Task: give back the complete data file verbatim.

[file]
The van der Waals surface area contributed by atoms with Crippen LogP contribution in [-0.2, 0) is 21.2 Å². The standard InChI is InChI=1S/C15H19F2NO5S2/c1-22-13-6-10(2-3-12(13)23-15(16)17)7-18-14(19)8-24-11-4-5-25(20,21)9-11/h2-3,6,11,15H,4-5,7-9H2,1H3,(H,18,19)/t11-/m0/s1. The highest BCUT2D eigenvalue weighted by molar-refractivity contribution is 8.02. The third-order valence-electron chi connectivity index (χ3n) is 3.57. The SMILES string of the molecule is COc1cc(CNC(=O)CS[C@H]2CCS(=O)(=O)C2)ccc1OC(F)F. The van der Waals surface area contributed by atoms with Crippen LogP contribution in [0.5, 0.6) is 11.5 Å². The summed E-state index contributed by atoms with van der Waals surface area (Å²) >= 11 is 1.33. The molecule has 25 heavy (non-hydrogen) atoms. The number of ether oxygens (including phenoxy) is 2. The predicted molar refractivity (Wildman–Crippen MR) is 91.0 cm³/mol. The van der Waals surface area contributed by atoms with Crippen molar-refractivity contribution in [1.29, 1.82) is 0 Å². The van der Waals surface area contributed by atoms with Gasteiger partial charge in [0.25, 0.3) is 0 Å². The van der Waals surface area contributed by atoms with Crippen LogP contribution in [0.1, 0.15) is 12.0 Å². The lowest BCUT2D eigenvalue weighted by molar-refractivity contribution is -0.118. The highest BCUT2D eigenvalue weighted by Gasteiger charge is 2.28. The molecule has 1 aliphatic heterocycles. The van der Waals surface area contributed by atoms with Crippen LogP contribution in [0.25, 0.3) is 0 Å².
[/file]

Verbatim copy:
The van der Waals surface area contributed by atoms with Crippen LogP contribution in [-0.2, 0) is 21.2 Å². The standard InChI is InChI=1S/C15H19F2NO5S2/c1-22-13-6-10(2-3-12(13)23-15(16)17)7-18-14(19)8-24-11-4-5-25(20,21)9-11/h2-3,6,11,15H,4-5,7-9H2,1H3,(H,18,19)/t11-/m0/s1. The highest BCUT2D eigenvalue weighted by molar-refractivity contribution is 8.02. The third-order valence-electron chi connectivity index (χ3n) is 3.57. The SMILES string of the molecule is COc1cc(CNC(=O)CS[C@H]2CCS(=O)(=O)C2)ccc1OC(F)F. The van der Waals surface area contributed by atoms with Crippen LogP contribution in [0.5, 0.6) is 11.5 Å². The summed E-state index contributed by atoms with van der Waals surface area (Å²) >= 11 is 1.33. The molecule has 25 heavy (non-hydrogen) atoms. The number of ether oxygens (including phenoxy) is 2. The predicted molar refractivity (Wildman–Crippen MR) is 91.0 cm³/mol. The van der Waals surface area contributed by atoms with Crippen molar-refractivity contribution in [1.29, 1.82) is 0 Å². The van der Waals surface area contributed by atoms with Gasteiger partial charge in [0.25, 0.3) is 0 Å². The van der Waals surface area contributed by atoms with Crippen LogP contribution in [0.1, 0.15) is 12.0 Å². The lowest BCUT2D eigenvalue weighted by molar-refractivity contribution is -0.118. The highest BCUT2D eigenvalue weighted by Gasteiger charge is 2.28. The molecule has 1 aliphatic heterocycles. The van der Waals surface area contributed by atoms with Crippen LogP contribution in [0.25, 0.3) is 0 Å².